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News 2015

 

Setting up our Harrild & Sons Albion: Part 1

Link to Part 1: starting explanation | Part 2: more explanation | Part 3: assembly sequence |

We are hoping to connect with some others with a similar Albion press to help us make subtle adjustments between the spring, handle, platen, & bed.

We bought the press, a Harrild & Sons / London Albion iron handpress from the Museum of Printing in North Andover, MA, in May 2008. The platen size is 21" x 29".

The Albion was our 2nd iron handpress. The first one was a R. Hoe & Co. Washington #5. We've spent most of our rebuilding time working the Washington as it was missing the tympan / frisket and one of the corner irons. We finally got most all of that completed except for a modification to the inner tympan.

We brought Steve Heaver from The Hill Press in Baltimore up to run an Albion workshop for a select group of friends and to help us get the press set up correctly. That turned out to be a lot easier said than done. In the photos down through this page I'll show the parts that impact the lowering of the platen onto the paper.

There seem to be 2 main problems at the moment

1) When you pull the handle it just doesn't seem to move as far as it should indicating that the platen is too close to the type. Right now the tympan / frisket doesn't drag on the platen at all, but it is really close to it. There is almost no room to have to lean into it. It only moves about a foot.

2) The chill is precariously close to falling out. It won't fall, but if we adjust the bar and pulls on the chill or move the spring, it comes apart. Just seems that there is no way it should be this close to falling out.

There are 5 components that seem to impact the pull of the press - 1) the spring at the top, 2) the adjustment at the far side of the bar that moves the chill, 4) the four bolts that hold the platen against the cup, 4) the wedge, and 5) the stop that keeps the handle from over impressing the type.




Above #1: the press generally ready to go.

Above #2: the "spring"

What does tightening versus loosening it do? Make it easier to move the handle back to its standing position? Does anything else change?

What happens at the bottom of it? Does it hook somehow to the peg with the 1" cap you can see right below "& Sons" in the photos a few down.

Does anyone have what originally covered the spring and could you supply us with several good photographs taken all the way around it?

Related to part 2: Several people thought this press would not have had something covering those bolts. After considering the options, and why there are just two screws, I wonder if it wasn't something that might hold the tympan in the "up" position. Worth considering anyway.

Above #3: adjusts the wedge. Generally, should it be pulled farther toward the front or pushed toward the back?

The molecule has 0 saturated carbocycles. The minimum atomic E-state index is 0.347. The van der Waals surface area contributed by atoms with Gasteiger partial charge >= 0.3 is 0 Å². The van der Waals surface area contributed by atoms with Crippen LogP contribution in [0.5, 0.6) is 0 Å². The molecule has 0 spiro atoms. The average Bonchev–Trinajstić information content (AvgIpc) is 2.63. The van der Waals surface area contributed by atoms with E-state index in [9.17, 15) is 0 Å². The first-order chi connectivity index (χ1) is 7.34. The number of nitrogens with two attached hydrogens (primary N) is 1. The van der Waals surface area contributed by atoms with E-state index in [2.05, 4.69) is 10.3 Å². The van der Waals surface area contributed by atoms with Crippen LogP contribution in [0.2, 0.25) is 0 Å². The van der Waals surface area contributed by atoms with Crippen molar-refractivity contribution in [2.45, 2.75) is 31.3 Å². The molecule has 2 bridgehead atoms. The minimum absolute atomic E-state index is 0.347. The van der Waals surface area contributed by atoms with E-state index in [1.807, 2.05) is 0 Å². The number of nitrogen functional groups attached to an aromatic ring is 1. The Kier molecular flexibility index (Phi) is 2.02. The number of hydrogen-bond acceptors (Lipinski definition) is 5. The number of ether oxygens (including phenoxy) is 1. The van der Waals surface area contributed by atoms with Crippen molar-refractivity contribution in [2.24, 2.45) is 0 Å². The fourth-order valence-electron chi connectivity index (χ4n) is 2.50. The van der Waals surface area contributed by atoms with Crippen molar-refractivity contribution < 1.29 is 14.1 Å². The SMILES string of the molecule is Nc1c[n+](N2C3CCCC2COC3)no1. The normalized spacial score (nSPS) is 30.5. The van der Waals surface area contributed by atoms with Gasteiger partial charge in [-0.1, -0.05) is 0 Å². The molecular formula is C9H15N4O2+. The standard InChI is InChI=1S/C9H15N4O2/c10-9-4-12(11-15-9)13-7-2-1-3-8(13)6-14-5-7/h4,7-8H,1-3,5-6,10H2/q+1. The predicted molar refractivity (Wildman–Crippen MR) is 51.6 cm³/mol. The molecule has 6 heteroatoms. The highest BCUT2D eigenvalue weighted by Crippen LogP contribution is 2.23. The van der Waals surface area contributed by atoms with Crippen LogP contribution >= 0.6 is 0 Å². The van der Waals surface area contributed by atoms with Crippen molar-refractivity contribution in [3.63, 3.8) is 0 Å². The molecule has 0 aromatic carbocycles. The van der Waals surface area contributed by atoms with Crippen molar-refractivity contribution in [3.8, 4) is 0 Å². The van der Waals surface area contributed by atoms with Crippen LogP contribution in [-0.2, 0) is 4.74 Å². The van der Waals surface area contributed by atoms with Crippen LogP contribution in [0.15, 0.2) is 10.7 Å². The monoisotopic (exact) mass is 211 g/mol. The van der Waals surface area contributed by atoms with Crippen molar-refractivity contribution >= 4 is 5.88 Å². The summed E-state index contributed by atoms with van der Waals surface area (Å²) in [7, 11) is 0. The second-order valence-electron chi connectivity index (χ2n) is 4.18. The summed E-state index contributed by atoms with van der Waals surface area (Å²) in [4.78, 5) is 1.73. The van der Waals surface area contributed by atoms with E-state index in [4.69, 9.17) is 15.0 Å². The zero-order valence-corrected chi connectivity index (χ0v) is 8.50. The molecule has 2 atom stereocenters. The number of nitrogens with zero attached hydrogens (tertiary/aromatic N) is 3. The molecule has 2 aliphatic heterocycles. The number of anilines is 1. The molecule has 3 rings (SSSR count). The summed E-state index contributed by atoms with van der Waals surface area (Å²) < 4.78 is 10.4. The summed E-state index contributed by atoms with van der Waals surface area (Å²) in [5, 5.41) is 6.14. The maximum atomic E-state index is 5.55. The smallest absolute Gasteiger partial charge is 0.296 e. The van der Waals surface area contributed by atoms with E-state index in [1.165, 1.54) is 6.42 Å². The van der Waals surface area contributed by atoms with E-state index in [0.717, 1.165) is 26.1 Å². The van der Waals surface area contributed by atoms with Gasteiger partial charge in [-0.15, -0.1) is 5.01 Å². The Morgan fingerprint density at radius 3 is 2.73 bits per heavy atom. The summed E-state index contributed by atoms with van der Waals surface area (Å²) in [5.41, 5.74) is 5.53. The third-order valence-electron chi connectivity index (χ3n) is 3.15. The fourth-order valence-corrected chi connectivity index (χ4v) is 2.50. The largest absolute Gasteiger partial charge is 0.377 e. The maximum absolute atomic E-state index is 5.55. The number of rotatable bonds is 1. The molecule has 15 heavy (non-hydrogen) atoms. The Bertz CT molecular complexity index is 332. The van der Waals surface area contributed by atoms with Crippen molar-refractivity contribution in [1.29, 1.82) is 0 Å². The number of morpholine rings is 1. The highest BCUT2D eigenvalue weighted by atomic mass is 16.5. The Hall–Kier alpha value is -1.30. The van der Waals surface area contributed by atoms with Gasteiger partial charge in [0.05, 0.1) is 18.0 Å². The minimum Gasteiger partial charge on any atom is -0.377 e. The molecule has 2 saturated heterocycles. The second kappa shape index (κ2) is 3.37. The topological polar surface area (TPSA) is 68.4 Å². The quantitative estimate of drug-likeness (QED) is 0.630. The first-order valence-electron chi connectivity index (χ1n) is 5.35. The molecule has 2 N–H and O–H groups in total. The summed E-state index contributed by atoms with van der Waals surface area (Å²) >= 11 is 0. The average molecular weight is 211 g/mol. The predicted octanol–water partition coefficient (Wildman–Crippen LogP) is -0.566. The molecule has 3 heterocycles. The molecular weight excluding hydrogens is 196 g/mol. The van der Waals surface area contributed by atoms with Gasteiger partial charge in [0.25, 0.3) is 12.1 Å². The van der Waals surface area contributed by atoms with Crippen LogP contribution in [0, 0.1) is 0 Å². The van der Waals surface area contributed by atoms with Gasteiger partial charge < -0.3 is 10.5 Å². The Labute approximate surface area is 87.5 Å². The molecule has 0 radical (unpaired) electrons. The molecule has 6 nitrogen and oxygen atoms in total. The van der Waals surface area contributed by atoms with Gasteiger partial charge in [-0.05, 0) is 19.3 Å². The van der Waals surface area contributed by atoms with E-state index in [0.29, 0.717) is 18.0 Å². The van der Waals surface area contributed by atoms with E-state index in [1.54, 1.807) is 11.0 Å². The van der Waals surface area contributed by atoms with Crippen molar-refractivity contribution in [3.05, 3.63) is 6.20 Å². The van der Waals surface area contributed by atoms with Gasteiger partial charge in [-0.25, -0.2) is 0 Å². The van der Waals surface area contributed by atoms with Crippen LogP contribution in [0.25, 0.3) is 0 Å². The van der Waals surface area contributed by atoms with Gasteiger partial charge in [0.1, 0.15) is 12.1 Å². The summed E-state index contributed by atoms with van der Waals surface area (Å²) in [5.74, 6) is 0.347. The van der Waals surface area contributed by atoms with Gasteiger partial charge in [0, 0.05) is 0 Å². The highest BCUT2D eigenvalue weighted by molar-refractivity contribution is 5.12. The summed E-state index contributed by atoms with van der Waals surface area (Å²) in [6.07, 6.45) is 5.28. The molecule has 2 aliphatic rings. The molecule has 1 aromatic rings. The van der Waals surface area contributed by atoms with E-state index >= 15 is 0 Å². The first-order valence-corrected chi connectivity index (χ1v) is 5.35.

The bolt part on ours is slightly bent. Something obviously heavy hit is sometime in its life. Because of the bend we cannot get the bolt in the last 0.75".

Related to part 2: It appears that we have to get that bolt straightened. Options to do some kind of workaround seem awkward at best and it complicates things if you to continue to adjust things.

Above #4: the bar that controls the "toggle lever" that moves the chill toward the vertical position. Any logical general position? How much of the threaded bolt should be exposed?

Related to part 2: After finishing Part 2 of this process it appeared that this interesting set of bolts had to be screwed on a "lot" more (maybe 6 threads showing instead of the .5 we see here).

Above #5: With everything set as it is now, this is how far I have to go to reach the handle. It can only be about 1.25" closer to me or the tympan would hit it while being lowered.

Should the handle be as close to me as possible without hitting the tympan? Seems like things would be a lot better if the handle was bent toward the printer. I'm not a small guy and I'm right against the rails (and all of that oil) when I reach for the handle and then I'm holding it right on the left end of the wooden section.

Related to part 2: We did get the handle about 0.5" closer to the puller. Not much, but it helps.

Above #6: This is at the end of the pull, which to me seems to not be far enough. The movement of the end of the handle from the beginning to the end of the pull is 15". I'm still quite vertical. Seems like I should be almost forced to lean in to the pull more.

Related to part 2: The pull is at least another 12" now, so things feel more in line with what we think should be happening.

Above #7: We finally found the serial number. By this point in time it appears they weren't going to much trouble to show it. So, 8112. In a photo we took the day we moved this press we took another photo of the other press that was exactly the same. It was numbered 8113. The museum said they got the pair from Pittsburgh. There is a photo in Rummonds' "Printing on the Iron Handpress" that shows two presses at Carnegie Mellon that at least appear generally to be the same kind of press. The sequential serial numbers are a pretty good indicator.

Related to part 2: Those photos we mentioned are at the top of Part 2.

Above #8: Sweet.

An added question: Can anyone share any form of base / stage for your press that perhaps shows it lifted off the floor and showing the brace you would put your foot against?

I may adjust this some if I hear from some people with useful information I can try.